You will see this, too, on the double rider as well. You'll see longer arms, but basically, they're built for you to have your arms out. This jacket right here, not made for motorcycles, and I can tell because when I put my arms out, it still does not cover my wrist. Motorcycle jackets usually have much longer arms simply to be able to cover your wrists.
I've even seen some that actually can loop through or have got a piece so that you can basically keep it up there. Also, some of them will have an inside elastic to keep the air from going underneath that, but most motorcycle riders know they don't really need that because you can simply have on a pair of gloves, especially gloves that go over and that would help alleviate that problem.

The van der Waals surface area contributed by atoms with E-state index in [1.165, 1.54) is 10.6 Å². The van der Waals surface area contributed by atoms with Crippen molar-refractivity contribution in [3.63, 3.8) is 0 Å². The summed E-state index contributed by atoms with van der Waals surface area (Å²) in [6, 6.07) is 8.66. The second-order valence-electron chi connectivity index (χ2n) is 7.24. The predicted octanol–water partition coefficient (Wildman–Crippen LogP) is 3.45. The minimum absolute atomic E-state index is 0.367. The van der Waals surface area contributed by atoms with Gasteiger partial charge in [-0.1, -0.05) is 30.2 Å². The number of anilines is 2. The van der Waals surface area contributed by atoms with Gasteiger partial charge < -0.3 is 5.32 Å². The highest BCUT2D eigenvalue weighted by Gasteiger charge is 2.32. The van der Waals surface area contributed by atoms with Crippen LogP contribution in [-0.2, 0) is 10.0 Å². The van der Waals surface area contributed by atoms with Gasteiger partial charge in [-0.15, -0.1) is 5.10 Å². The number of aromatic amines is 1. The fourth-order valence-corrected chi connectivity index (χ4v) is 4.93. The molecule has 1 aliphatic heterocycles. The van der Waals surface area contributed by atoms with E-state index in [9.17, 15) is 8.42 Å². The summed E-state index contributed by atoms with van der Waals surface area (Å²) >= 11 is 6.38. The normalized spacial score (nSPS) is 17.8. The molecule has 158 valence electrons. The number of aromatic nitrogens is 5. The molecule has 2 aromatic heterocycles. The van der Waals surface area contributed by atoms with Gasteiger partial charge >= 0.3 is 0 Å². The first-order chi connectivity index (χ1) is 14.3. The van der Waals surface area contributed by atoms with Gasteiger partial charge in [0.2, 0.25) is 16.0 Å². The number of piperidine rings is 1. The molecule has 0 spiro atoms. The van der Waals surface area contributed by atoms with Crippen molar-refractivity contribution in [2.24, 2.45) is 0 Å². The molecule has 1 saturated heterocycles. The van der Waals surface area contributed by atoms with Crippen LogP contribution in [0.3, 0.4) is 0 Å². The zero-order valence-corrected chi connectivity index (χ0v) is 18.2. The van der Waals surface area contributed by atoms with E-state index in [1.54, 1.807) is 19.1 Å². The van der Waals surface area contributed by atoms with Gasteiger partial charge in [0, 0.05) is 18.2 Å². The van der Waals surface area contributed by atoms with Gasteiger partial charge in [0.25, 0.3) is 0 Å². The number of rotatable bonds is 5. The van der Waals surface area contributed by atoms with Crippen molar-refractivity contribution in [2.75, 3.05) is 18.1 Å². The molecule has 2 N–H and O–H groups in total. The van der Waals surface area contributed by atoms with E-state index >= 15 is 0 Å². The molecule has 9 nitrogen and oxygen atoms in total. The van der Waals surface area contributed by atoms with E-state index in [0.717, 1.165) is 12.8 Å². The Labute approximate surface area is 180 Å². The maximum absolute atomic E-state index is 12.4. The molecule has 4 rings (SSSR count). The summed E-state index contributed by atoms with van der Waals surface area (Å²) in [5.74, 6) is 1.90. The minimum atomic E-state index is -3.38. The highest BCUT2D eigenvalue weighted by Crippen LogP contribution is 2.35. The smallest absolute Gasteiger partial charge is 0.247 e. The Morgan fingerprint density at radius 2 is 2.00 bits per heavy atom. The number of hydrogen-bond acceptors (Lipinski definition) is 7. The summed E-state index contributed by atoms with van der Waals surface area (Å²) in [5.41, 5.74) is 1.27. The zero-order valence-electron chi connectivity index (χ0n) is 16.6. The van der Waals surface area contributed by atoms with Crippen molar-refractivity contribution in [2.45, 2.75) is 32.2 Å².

Now, the racer, what we're going to notice with the café racer is it's going to be very slick. Instead of going with straight black, you'll see a wide variety of colors, patterns, and it's actually one of my favorites. This is the type of jacket that I used whenever I rode my Triumph motorcycle around the United States.
A few other styles I want to talk about quickly, let's talk about the Cattleman, the Blazers. This is where you actually have what looks like to be more of a classic jacket like I've talked about with sports jackets, except this is going to be made from leather, so you'll see leather blazers out there. A variation of this is the Cattleman. Now, I'm not going to say this is for everybody, but if you're rancher, you can pull this off. It's not going to be for every man though.